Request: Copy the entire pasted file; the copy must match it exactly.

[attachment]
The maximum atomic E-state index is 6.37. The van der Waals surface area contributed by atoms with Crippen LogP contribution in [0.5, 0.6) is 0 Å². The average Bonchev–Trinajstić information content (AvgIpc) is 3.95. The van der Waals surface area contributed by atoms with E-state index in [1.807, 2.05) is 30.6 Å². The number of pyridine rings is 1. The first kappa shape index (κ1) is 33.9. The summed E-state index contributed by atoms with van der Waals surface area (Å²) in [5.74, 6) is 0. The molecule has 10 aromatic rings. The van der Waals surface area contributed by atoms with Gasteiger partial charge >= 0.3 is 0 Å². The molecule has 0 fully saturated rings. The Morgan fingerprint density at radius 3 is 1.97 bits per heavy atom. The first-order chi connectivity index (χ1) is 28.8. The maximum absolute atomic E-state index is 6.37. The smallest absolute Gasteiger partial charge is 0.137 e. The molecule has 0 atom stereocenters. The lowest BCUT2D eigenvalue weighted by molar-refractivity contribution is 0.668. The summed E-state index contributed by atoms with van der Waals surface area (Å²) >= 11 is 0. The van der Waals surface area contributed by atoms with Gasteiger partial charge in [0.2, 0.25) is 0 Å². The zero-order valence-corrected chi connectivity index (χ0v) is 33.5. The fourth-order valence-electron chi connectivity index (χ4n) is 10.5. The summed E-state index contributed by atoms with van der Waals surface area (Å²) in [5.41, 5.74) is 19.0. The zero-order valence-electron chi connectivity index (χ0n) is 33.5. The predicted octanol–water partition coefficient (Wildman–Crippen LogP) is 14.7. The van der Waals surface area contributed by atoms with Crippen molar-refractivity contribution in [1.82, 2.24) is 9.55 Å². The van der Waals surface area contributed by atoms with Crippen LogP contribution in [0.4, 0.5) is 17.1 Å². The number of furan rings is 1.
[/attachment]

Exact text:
The maximum atomic E-state index is 6.37. The van der Waals surface area contributed by atoms with Crippen LogP contribution in [0.5, 0.6) is 0 Å². The average Bonchev–Trinajstić information content (AvgIpc) is 3.95. The van der Waals surface area contributed by atoms with E-state index in [1.807, 2.05) is 30.6 Å². The number of pyridine rings is 1. The first kappa shape index (κ1) is 33.9. The summed E-state index contributed by atoms with van der Waals surface area (Å²) in [5.74, 6) is 0. The molecule has 10 aromatic rings. The van der Waals surface area contributed by atoms with Gasteiger partial charge >= 0.3 is 0 Å². The molecule has 0 fully saturated rings. The Morgan fingerprint density at radius 3 is 1.97 bits per heavy atom. The first-order chi connectivity index (χ1) is 28.8. The maximum absolute atomic E-state index is 6.37. The smallest absolute Gasteiger partial charge is 0.137 e. The molecule has 0 atom stereocenters. The lowest BCUT2D eigenvalue weighted by molar-refractivity contribution is 0.668. The summed E-state index contributed by atoms with van der Waals surface area (Å²) >= 11 is 0. The van der Waals surface area contributed by atoms with Gasteiger partial charge in [0.2, 0.25) is 0 Å². The zero-order valence-corrected chi connectivity index (χ0v) is 33.5. The fourth-order valence-electron chi connectivity index (χ4n) is 10.5. The summed E-state index contributed by atoms with van der Waals surface area (Å²) in [5.41, 5.74) is 19.0. The zero-order valence-electron chi connectivity index (χ0n) is 33.5. The predicted octanol–water partition coefficient (Wildman–Crippen LogP) is 14.7. The van der Waals surface area contributed by atoms with Crippen molar-refractivity contribution in [1.82, 2.24) is 9.55 Å². The van der Waals surface area contributed by atoms with Crippen LogP contribution in [0.4, 0.5) is 17.1 Å². The number of furan rings is 1.